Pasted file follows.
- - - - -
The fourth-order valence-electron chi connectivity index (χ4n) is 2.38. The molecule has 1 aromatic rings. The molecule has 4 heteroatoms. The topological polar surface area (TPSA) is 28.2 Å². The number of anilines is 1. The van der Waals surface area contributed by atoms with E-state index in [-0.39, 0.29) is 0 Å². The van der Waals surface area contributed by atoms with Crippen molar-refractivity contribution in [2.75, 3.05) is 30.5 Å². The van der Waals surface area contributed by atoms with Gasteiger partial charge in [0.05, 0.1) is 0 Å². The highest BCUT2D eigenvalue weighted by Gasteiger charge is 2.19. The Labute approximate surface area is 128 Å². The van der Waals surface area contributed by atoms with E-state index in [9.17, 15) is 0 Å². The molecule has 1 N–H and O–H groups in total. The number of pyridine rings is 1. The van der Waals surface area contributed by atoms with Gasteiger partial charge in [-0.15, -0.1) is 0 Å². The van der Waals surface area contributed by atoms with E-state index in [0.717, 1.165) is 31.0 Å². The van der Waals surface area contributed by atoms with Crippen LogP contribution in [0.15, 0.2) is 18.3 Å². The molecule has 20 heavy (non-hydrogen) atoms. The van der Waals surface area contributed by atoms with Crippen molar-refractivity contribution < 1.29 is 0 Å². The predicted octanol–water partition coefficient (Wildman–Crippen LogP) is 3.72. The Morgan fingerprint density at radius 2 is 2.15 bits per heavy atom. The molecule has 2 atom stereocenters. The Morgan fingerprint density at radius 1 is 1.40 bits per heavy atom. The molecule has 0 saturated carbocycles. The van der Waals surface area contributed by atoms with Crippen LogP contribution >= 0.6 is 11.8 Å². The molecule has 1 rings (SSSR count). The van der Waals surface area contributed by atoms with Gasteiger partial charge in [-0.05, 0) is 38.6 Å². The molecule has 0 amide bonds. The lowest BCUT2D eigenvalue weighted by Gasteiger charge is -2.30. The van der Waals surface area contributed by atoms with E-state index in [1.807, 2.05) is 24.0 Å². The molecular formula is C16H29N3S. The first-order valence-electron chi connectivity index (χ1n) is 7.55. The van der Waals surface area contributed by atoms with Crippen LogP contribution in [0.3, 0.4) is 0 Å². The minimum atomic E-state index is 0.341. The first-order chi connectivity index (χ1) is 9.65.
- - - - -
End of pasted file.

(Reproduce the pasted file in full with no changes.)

The fourth-order valence-electron chi connectivity index (χ4n) is 2.38. The molecule has 1 aromatic rings. The molecule has 4 heteroatoms. The topological polar surface area (TPSA) is 28.2 Å². The number of anilines is 1. The van der Waals surface area contributed by atoms with E-state index in [-0.39, 0.29) is 0 Å². The van der Waals surface area contributed by atoms with Crippen molar-refractivity contribution in [2.75, 3.05) is 30.5 Å². The van der Waals surface area contributed by atoms with Gasteiger partial charge in [0.05, 0.1) is 0 Å². The highest BCUT2D eigenvalue weighted by Gasteiger charge is 2.19. The Labute approximate surface area is 128 Å². The van der Waals surface area contributed by atoms with E-state index in [9.17, 15) is 0 Å². The molecule has 1 N–H and O–H groups in total. The number of pyridine rings is 1. The van der Waals surface area contributed by atoms with Gasteiger partial charge in [-0.15, -0.1) is 0 Å². The van der Waals surface area contributed by atoms with E-state index in [0.717, 1.165) is 31.0 Å². The van der Waals surface area contributed by atoms with Crippen LogP contribution in [0.15, 0.2) is 18.3 Å². The molecule has 20 heavy (non-hydrogen) atoms. The van der Waals surface area contributed by atoms with Crippen molar-refractivity contribution < 1.29 is 0 Å². The predicted octanol–water partition coefficient (Wildman–Crippen LogP) is 3.72. The Morgan fingerprint density at radius 2 is 2.15 bits per heavy atom. The molecule has 2 atom stereocenters. The Morgan fingerprint density at radius 1 is 1.40 bits per heavy atom. The molecule has 0 saturated carbocycles. The van der Waals surface area contributed by atoms with Crippen LogP contribution >= 0.6 is 11.8 Å². The molecule has 1 rings (SSSR count). The van der Waals surface area contributed by atoms with Gasteiger partial charge in [-0.05, 0) is 38.6 Å². The molecule has 0 amide bonds. The lowest BCUT2D eigenvalue weighted by Gasteiger charge is -2.30. The van der Waals surface area contributed by atoms with E-state index in [1.807, 2.05) is 24.0 Å². The molecular formula is C16H29N3S. The first-order valence-electron chi connectivity index (χ1n) is 7.55. The van der Waals surface area contributed by atoms with Crippen LogP contribution in [0.3, 0.4) is 0 Å². The minimum atomic E-state index is 0.341. The first-order chi connectivity index (χ1) is 9.65.